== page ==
The 2019 Michelin Red Guide to restaurants is going to be released in a few weeks, as we write this, and this year there's a big shocker. Quel horreur, one longstanding prestigious restaurant has been dropped down a notch as L'Astrance moved from three stars to two. This is a blow since, as the chefs themselves have told us, Michelin is the only guide that matters.
One of the best ways to enjoy a meal at a Michelin 3-star restaurant is to order up the tasting menu; if there is one it is often available during lunch. These entry-level menus give you a glimpse into the good life at a fraction of what it would cost if you ordered à la carte. Michelin-starred restaurants may not be a hobby to cultivate if euros are sparse, but to our way of thinking a leisurely lunch at one of these gastronomic temples will create one of your best memories of Paris. Here are twenty-nine stars in Paris, distributed among these ten restaurants. (We've included the now 2-star L'Astrance at the bottom of the list.
Six or seven small dishes arrive at your table — and that's just the beginning. The wildly creative tapas give you a glimpse into the spirit of Gagnaire's hospitality. Pierre Gagnaire surprises even frequent diners at his modern dining room as his menus and recipes change frequently. If your banker won't let you order the à la carte menu, there is an evening tasting menu, a reasonably-priced lunch tasting menu, and a very pricey black truffle menu.
Pierre Gagnaire started his culinary career at the age of 14. He was awarded 3 Michelin stars in 1993. He has other restaurants in Paris and also around the globe — London, Las Vegas, Hong Kong, Tokyo… the list continues.
You know you've made it in life when you find yourself dining beneath the chestnut trees, on the terrace of the Napoleon III Pavilion, overlooking the manicured lawns of the Bois de Boulogne at Le Pré Catelan.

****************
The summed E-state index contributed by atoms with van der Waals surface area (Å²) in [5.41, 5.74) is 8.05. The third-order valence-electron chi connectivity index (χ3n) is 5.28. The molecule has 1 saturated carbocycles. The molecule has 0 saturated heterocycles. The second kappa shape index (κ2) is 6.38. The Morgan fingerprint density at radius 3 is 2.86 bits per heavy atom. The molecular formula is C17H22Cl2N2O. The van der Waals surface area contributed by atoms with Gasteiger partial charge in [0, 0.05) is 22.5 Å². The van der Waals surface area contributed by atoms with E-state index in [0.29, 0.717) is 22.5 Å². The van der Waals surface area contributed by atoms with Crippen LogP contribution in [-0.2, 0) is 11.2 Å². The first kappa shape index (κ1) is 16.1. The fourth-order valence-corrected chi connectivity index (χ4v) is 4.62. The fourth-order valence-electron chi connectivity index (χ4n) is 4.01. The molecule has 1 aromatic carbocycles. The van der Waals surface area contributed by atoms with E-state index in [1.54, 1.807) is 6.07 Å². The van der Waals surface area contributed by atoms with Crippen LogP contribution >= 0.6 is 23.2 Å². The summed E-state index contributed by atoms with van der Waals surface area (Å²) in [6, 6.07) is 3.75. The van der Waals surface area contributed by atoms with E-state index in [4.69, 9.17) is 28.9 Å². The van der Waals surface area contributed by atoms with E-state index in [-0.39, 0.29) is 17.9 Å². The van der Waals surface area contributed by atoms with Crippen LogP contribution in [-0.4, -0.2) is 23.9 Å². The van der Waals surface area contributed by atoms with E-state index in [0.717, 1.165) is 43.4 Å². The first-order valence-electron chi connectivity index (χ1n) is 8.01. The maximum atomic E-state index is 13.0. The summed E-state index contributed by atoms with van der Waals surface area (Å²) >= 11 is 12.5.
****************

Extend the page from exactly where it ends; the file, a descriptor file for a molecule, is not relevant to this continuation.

Chef Frederic Anton brought some serious culinary magic to the restaurant, earning 3 stars in a few short years. Le Pré Catelan, the flagship restaurant of the Lenôtre group (of the French pastry and cookery/pastry school empire), brought Frederic Anton on board in 1997, when it had a mere one star. Anton arrived to Le Pré after working directly with Joël Robuchon at his 3-star restaurant, Jamin in Paris.
Even if you can't afford to go à la carte, the lunch tasting menu offers up all the goodness Chef Anton is famous for — foie gras with Port and turnip; crab salad with lightly peppered grapefruit and Thai flavors; cod wrapped in seaweed and chestnut ice cream.
If you find yourself peckish after a stroll in the nearby Rodin Museum you might consider lunch at Arpège. That is, if you've planned ahead to make a reservation and if money is no object. Chef Alain Passard's vegetable-driven menu focuses on fresh produce harvested right from his own organic garden. The Gardener's Lunch is a good entry level tasting menu, or if you're feeling flush, book the Terre & Mer tasting menu.
Like most French chefs, Alain Passard started cooking when he was a young teenager. His serious cooking career started in 1980 at Duc d'Enghien (a kind of a French Las Vegas) where he perfected the famous recipe that he serves to this day — chaud-froid egg with maple and chives. He opened Arpege in 1986 and received three stars a decade later. Famous Paris chefs & a maitre d' who trained under Passard include David Toutain, Pascal Barbot, and Christophe Rohat of L'Astrance.
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A lover of the arts and fashion, Guy Savoy says that his restaurant — decorated in dark African wood, beige leather, and modern paintings — is his version of a 21st century inn. He describes his style as "casual" and extends the relaxed feeling into his dining room. His food falls between true luxury and ultimate simplicity, with signature dishes like artichoke and black truffle soup.
If you'd like to try dining at a 3-star restaurant but are wee bit intimidated, Guy Savoy offers a reasonable daily lunch menu which includes three courses for a mere €130, with wines available by the glass starting at €10. The offer is only available when you book online. Or, if you're feeling flush, book the Colours, Textures and Flavours 12-Course Menu, at €415.
Chef Bernard Pacaud, one of the most discreet chefs of the Michelin set, runs one of Paris's best restaurants; some would argue it's the best restaurant. The moment you arrive under the magnificent arcades of the 17th-century Places des Vosges, you are ushered into the elegance of the Viennese-influenced interior.
There are a couple unique things about l'Ambrosie. Firstly, it is Paris' longest-running three-star restaurant, holding a star since 1988. Secondly, it's an à la carte only restaurant. Therefore, no moderately-priced tasting menus are offered.